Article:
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This is a question in my study guide for linear algebra:

A set of vectors is a basis if it's linearly independent and spans the space. Why isn't the set $$\left\{ \left( \begin{array}{l} 1 \\ 0 \\ 0 \\ \end{array}\right) , \left( \begin{array}{l} 0 \\ 1 \\ 0 \\ \end{array}\right), \left( \begin{array}{l} 0 \\ 0 \\ 1 \\ \end{array}\right) \right\}$$ a basis of a planar subspace of ${\bf R}^3$?

(I will refer to the planar subspace as S)

I am currently pretty lost, I know the requirements for a basis are linear independence and spanning S, and the set given is clearly linearly independent but it also spans R3, and therefore because S is a subspace of R3 also spans S. S however is not stated to span R3 and because it is a planar subspace I suspect that it in fact does not span R3. If this is true then is this the reason the set cannot be a basis for S - because it is "overqualified" and spans more than just S?

Thank you for any help

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  • $\begingroup$ By "planar subspace" is probably meant "subspace of dimension $2$" (hence like a plane). The word "dimension" does not appear in your Question. Do you see the relevance? Can you decide what dimension the spanned subspace has? $\endgroup$ – hardmath Dec 14 '16 at 1:19
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A basis of $S$ is a set of maximally linear independant vectors in $S$ which minimally generate $S$. You are right, the canonical basis of $\mathbb{R^3}$ is "overqualified".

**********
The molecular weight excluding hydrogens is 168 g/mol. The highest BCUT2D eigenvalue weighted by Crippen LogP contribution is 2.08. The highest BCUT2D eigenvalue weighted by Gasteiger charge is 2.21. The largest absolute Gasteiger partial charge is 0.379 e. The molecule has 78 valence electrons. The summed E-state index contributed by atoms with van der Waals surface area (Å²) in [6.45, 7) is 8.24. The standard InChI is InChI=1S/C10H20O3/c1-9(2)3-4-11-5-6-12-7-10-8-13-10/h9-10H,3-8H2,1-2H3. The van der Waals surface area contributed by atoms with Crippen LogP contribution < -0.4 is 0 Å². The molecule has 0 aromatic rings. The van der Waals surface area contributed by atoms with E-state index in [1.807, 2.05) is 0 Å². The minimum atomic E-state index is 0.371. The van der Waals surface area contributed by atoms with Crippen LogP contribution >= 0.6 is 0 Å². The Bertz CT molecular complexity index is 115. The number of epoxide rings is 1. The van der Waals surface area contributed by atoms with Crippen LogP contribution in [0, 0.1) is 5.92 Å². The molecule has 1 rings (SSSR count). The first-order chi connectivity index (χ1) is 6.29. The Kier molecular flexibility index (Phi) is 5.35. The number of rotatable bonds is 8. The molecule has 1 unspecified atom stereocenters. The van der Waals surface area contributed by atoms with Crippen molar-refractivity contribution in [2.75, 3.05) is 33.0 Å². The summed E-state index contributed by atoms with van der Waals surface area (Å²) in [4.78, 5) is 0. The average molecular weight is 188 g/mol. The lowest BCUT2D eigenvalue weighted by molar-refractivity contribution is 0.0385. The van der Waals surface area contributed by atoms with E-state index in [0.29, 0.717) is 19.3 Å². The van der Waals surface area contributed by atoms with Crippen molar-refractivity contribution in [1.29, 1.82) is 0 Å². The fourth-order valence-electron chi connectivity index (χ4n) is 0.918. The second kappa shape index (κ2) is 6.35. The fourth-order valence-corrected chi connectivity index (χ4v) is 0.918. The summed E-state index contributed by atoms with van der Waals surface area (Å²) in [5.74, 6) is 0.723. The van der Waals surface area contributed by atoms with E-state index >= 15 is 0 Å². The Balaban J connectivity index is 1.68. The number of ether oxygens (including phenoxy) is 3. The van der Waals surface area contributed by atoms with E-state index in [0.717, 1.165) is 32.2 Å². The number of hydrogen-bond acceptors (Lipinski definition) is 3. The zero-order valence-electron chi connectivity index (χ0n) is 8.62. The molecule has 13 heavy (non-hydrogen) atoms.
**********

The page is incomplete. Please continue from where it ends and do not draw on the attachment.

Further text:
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  • $\begingroup$ So it could be said that the span of a basis of a subspace is limited to the span of the subspace? $\endgroup$ – Winguh Dec 14 '16 at 1:23
  • $\begingroup$ Yes, that is what minimally generating means $\endgroup$ – idle mathematician Dec 14 '16 at 1:25
  • $\begingroup$ Excellent, thank you for the help $\endgroup$ – Winguh Dec 14 '16 at 1:27
  • $\begingroup$ @B.Schnebbler More importantly, as you noted, it must be a set of vectors in S. $\endgroup$ – Henry Swanson Dec 14 '16 at 1:33
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From Wikipedia: "A basis $B$ of a vector space $V$ over a field $F$ is a linearly independent subset of $V$ that spans $V$."

From Wolfram: "A basis of a vector space $V$ is defined as a subset $v_1, \ldots , v_n$ of vectors in $V$ that are linearly independent and vector space span $V$."

You overlooked a small detail: a basis for $S$ must be a subset of $S$. At least one, and possibly all of your proposed basis vectors lie outside $S$.

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and therefore because $S$ is a subspace of $\mathbb{R}^3$ also spans $S$.

This is incorrect. When we say "a finite set of vectors $\{v_i\}_1^m$ spans some vector space $V$", we not only mean that any element of $V$ can be written as a linear combination of the $v_i$'s, but also $V$ is the set of all the linear combinations of $v_i$'s. In notations, people usually write: $$ V=span\{v_1,\cdots,v_m\}. $$

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